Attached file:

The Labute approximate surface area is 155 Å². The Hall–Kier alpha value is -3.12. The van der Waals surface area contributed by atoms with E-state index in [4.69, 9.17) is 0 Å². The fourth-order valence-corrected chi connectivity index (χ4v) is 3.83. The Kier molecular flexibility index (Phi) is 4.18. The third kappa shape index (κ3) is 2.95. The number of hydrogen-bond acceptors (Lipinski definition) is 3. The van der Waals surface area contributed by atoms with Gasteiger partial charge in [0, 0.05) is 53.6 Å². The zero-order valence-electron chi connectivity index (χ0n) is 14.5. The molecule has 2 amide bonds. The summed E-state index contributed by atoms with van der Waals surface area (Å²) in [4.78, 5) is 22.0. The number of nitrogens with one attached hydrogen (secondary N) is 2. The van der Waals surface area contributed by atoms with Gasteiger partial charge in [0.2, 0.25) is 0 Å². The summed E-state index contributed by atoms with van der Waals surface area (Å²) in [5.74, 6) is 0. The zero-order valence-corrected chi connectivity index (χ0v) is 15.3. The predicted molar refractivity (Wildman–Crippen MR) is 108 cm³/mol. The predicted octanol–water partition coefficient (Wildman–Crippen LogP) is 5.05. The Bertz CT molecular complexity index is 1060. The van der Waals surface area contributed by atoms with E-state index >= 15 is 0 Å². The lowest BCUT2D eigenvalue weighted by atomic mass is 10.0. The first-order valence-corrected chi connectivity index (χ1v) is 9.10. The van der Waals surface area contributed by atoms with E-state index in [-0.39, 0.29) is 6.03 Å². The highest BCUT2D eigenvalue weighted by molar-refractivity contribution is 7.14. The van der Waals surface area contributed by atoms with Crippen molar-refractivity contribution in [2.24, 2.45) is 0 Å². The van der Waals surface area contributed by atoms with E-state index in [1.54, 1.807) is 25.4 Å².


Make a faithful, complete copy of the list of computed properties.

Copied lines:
The Labute approximate surface area is 155 Å². The Hall–Kier alpha value is -3.12. The van der Waals surface area contributed by atoms with E-state index in [4.69, 9.17) is 0 Å². The fourth-order valence-corrected chi connectivity index (χ4v) is 3.83. The Kier molecular flexibility index (Phi) is 4.18. The third kappa shape index (κ3) is 2.95. The number of hydrogen-bond acceptors (Lipinski definition) is 3. The van der Waals surface area contributed by atoms with Gasteiger partial charge in [0, 0.05) is 53.6 Å². The zero-order valence-electron chi connectivity index (χ0n) is 14.5. The molecule has 2 amide bonds. The summed E-state index contributed by atoms with van der Waals surface area (Å²) in [4.78, 5) is 22.0. The number of nitrogens with one attached hydrogen (secondary N) is 2. The van der Waals surface area contributed by atoms with Gasteiger partial charge in [0.2, 0.25) is 0 Å². The summed E-state index contributed by atoms with van der Waals surface area (Å²) in [5.74, 6) is 0. The zero-order valence-corrected chi connectivity index (χ0v) is 15.3. The predicted molar refractivity (Wildman–Crippen MR) is 108 cm³/mol. The predicted octanol–water partition coefficient (Wildman–Crippen LogP) is 5.05. The Bertz CT molecular complexity index is 1060. The van der Waals surface area contributed by atoms with E-state index >= 15 is 0 Å². The lowest BCUT2D eigenvalue weighted by atomic mass is 10.0. The first-order valence-corrected chi connectivity index (χ1v) is 9.10. The van der Waals surface area contributed by atoms with E-state index in [-0.39, 0.29) is 6.03 Å². The highest BCUT2D eigenvalue weighted by molar-refractivity contribution is 7.14. The van der Waals surface area contributed by atoms with Crippen molar-refractivity contribution in [2.24, 2.45) is 0 Å². The van der Waals surface area contributed by atoms with E-state index in [1.54, 1.807) is 25.4 Å².